Italy has been continuing to deport newly arriving Tunisian migrants pursuant to the terms of its new agreement with Tunisia, the terms of which have not been made public. Under the agreement, Tunisia has apparently agreed to the expedited returns of its nationals from Italy. 300 Tunisians were flown to Tunisia from Italy last week.
The mayor of Lampedusa, Bernardino De Rubeis, declared that the “immigration crisis” on Lampedusa is over (only 27 migrants remain on the island as of 26 April). The mayor called for the 500 extra police and military personnel who were brought to the island to deal with the migrants to leave as soon as possible so that tourists can use the hotel rooms currently occupied by the security personnel.
Amnesty International issued a Briefing Paper on 21 April: “Amnesty International findings and recommendations to the Italian authorities following the research visit to Lampedusa and Mineo.” Amnesty is highly critical of the expedited return practices that have been implemented by Italy.
Excerpts from the Briefing Paper:
“Collective summary removals, reportedly of Tunisian nationals, from Lampedusa, from 7 April 2011 onwards, following the signing of an agreement between the Italian and Tunisian authorities.
Amnesty International is extremely concerned by the enforced removal that began on 7 April from Lampedusa, following the recent signing of an agreement between the Tunisian and Italian authorities. At the time of writing these forcible returns were ongoing and had reportedly been carried out twice a day by air since 11 April.
On 6 April, the Italian Ministry of Interior announced that Italy had signed an agreement with Tunisia pursuant to which the latter committed itself to strengthening border controls with a view to preventing departures, and to accepting the speedy readmission of people who had recently arrived and who will be arriving in Italy. Amnesty International is particularly concerned that, according to the above-mentioned announcement, Tunisian migrants arriving onto Italian shores may be “repatriated directly” and with “simplified procedures”.
In the light of this announcement, and given, in particular, Amnesty International’s findings in relation to the total inadequacy of asylum procedures on Lampedusa, the organization believes that those people who have been subjected to “direct repatriations” following “simplified procedures” have been victims of collective summary removals.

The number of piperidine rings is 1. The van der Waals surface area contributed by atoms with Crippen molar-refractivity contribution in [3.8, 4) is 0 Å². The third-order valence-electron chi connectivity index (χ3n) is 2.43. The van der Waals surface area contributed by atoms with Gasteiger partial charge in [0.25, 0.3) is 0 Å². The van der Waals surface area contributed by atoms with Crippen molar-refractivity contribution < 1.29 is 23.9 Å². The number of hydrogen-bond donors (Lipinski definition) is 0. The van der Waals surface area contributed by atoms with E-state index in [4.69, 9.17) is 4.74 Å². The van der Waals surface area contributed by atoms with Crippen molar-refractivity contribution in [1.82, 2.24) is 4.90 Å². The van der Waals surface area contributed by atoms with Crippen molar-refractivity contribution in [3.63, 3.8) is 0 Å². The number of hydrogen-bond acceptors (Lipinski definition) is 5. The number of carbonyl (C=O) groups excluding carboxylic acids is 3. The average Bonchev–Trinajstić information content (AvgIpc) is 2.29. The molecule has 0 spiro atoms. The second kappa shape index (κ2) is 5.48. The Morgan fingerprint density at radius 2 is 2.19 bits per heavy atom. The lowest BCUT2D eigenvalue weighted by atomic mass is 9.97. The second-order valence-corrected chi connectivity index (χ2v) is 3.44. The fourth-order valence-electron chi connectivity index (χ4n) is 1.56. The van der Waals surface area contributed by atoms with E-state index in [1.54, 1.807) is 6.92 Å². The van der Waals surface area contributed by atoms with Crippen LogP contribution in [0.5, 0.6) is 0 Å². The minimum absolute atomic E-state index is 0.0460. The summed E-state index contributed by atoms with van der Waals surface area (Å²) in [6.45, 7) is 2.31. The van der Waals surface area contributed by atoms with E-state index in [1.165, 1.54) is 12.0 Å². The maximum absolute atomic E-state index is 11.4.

As far as Amnesty International could ascertain, people have been removed from the island within one or two days of arrival. Thus, it appears highly unlikely that they would have had access to any meaningful or adequate opportunity to assert that they should not be returned to Tunisia on international protection or other grounds. In the circumstances those removals would amount to summary expulsions (cf. the judgments of the European Court of Human Rights in the case of Hassanpour-Omrani v Sweden and Jabari v Turkey). Such practices are strictly prohibited under international, regional and domestic human rights and refugee law and standards. Additionally human rights and refugee law and standards require that the removing state must provide an effective remedy against removal. Removing people without giving them the chance of exercising their right to challenge their removal through an effective procedure gives rise per se to a human rights violation. This is independent of whether removal would place the individuals concerned at a real risk of serious human rights violations, which, in turn, would constitute a breach of the non-refoulement principle.
Amnesty International calls on the government of Italy to:
- disclose the agreement reached with the Tunisian authorities;
- immediately desist from any further summary removals;
- ensure that anyone arriving on Italian shores is adequately screened to assess any potential protection needs, and that they are provided with adequate information about their right to challenge removal on international protection or other human rights grounds; and
- ensure access to fair and effective asylum procedures as well as access to procedures to challenge removal on other grounds.”
Click here for Amnesty’s Briefing Paper.